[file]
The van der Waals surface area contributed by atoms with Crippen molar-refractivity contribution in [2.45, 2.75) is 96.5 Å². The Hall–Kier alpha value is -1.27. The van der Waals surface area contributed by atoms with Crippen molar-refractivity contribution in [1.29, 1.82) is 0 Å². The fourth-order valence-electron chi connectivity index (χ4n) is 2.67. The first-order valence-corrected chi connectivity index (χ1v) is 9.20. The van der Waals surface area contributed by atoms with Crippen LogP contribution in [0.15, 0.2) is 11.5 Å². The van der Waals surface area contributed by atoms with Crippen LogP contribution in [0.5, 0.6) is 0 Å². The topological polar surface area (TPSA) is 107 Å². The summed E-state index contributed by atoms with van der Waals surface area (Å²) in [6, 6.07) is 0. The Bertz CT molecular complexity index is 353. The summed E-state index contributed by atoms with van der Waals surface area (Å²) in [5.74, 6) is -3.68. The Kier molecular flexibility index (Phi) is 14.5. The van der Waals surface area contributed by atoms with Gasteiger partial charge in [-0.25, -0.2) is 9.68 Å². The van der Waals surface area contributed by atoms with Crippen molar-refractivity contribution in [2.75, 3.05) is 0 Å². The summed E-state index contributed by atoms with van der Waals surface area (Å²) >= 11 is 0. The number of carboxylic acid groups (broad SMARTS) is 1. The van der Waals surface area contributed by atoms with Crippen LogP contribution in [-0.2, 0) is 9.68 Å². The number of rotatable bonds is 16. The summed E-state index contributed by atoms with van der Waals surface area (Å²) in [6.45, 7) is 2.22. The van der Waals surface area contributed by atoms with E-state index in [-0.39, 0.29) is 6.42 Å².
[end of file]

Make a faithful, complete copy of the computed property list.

The van der Waals surface area contributed by atoms with Crippen molar-refractivity contribution in [2.45, 2.75) is 96.5 Å². The Hall–Kier alpha value is -1.27. The van der Waals surface area contributed by atoms with Crippen molar-refractivity contribution in [1.29, 1.82) is 0 Å². The fourth-order valence-electron chi connectivity index (χ4n) is 2.67. The first-order valence-corrected chi connectivity index (χ1v) is 9.20. The van der Waals surface area contributed by atoms with Crippen LogP contribution in [0.15, 0.2) is 11.5 Å². The van der Waals surface area contributed by atoms with Crippen LogP contribution in [0.5, 0.6) is 0 Å². The topological polar surface area (TPSA) is 107 Å². The summed E-state index contributed by atoms with van der Waals surface area (Å²) in [6, 6.07) is 0. The Bertz CT molecular complexity index is 353. The summed E-state index contributed by atoms with van der Waals surface area (Å²) in [5.74, 6) is -3.68. The Kier molecular flexibility index (Phi) is 14.5. The van der Waals surface area contributed by atoms with Gasteiger partial charge in [-0.25, -0.2) is 9.68 Å². The van der Waals surface area contributed by atoms with Crippen molar-refractivity contribution in [2.75, 3.05) is 0 Å². The summed E-state index contributed by atoms with van der Waals surface area (Å²) >= 11 is 0. The number of carboxylic acid groups (broad SMARTS) is 1. The van der Waals surface area contributed by atoms with Crippen LogP contribution in [-0.2, 0) is 9.68 Å². The number of rotatable bonds is 16. The summed E-state index contributed by atoms with van der Waals surface area (Å²) in [6.45, 7) is 2.22. The van der Waals surface area contributed by atoms with E-state index in [-0.39, 0.29) is 6.42 Å².